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sjones
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Jan 20, 2013 16:53 as a reply to  @ tonylong's post |  #19

As other folks have mentioned, it's a fluctuating combination of elements: the use of lighting, composition, illumination, contrast, shadow, tones, timing, colors, shapes, lines, and movement to create a compelling image.

Another factor is the ability to offer a unique perspective, whereby just the subtlest twist on the norm can establish a signature look.

The subject matter can be mundane; it's the aesthetic presentation that matters. As for 'good photographer,' this is where the consistency comes into play, assuming, of course, that what is consistently produced is good.

Technical perfection is not necessary, and no amount of expensive equipment can compensate for deficient vision.

Much of this is subjective, but it gets even more transcendental when you throw in the somewhat amorphous concepts of heart, gut, or soul.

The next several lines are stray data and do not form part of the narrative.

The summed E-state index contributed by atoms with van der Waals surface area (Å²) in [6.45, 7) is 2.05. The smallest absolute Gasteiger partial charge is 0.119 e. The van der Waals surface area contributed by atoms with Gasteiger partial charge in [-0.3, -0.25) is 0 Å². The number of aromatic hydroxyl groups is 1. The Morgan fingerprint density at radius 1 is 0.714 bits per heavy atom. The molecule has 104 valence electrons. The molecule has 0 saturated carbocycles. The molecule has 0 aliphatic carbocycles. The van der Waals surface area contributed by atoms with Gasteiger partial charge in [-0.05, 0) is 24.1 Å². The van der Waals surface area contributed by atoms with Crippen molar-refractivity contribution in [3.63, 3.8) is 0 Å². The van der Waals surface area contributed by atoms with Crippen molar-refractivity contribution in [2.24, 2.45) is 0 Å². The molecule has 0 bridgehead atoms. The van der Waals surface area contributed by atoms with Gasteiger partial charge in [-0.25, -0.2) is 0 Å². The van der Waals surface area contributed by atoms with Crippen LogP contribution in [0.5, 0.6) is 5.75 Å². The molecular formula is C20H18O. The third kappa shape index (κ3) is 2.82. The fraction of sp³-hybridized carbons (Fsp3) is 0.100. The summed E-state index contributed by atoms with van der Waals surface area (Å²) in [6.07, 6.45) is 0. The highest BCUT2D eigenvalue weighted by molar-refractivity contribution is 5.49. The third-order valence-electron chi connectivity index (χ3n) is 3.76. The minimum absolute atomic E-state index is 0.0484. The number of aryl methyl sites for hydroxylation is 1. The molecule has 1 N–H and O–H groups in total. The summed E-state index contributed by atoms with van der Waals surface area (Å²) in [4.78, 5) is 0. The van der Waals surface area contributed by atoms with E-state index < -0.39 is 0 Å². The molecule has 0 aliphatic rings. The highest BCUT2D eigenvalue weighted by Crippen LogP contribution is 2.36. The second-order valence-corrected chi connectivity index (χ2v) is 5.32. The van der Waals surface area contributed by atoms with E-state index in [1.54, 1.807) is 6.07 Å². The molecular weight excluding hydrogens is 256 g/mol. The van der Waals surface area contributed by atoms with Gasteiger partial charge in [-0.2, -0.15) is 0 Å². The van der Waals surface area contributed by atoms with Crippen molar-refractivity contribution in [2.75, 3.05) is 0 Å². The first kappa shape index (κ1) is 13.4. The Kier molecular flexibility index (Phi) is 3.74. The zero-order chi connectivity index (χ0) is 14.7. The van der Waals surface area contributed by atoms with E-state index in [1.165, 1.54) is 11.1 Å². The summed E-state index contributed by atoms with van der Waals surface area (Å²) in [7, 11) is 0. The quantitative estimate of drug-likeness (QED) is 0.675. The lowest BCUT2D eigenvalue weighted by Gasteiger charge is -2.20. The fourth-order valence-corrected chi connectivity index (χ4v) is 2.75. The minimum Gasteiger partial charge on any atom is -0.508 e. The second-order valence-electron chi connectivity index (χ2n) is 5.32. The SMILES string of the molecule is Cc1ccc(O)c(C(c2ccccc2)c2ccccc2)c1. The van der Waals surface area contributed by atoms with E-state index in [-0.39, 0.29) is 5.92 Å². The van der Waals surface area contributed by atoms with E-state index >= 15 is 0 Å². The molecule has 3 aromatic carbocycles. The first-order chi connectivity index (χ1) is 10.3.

Whatever it is; it ain't easy.


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memoriesoftomorrow
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Jan 20, 2013 17:54 |  #20

What make a "good photographer". Someone inserting the word "good" before "photographer".

I find it to be a pretty much meaningless phrase in the same way that when someone has a wedding photographer shoot their wedding then says they are the "best photographer".

With no point of reference as to what they are being compared to the phrases are entirely down to being one person's point of view.

A "good photographer" in another photographer's eyes may be one who has won awards for their photographs. A "good photographer" to the general public may be someone who shot their pet snail last week.


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benji25
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Jan 20, 2013 18:27 |  #21

It is hard to be "good" at anything artistic as "good" is determined by the eyes of the person experiencing said art. Some people call Rap good music, some people hate it. Some people call the Mona Lisa beautiful while some cringe when seeing it.

The same goes for photography. Someone could take a brilliant landscape photo but to a person who sees it in person every day or to someone that dislikes nature it would not be appealing to them.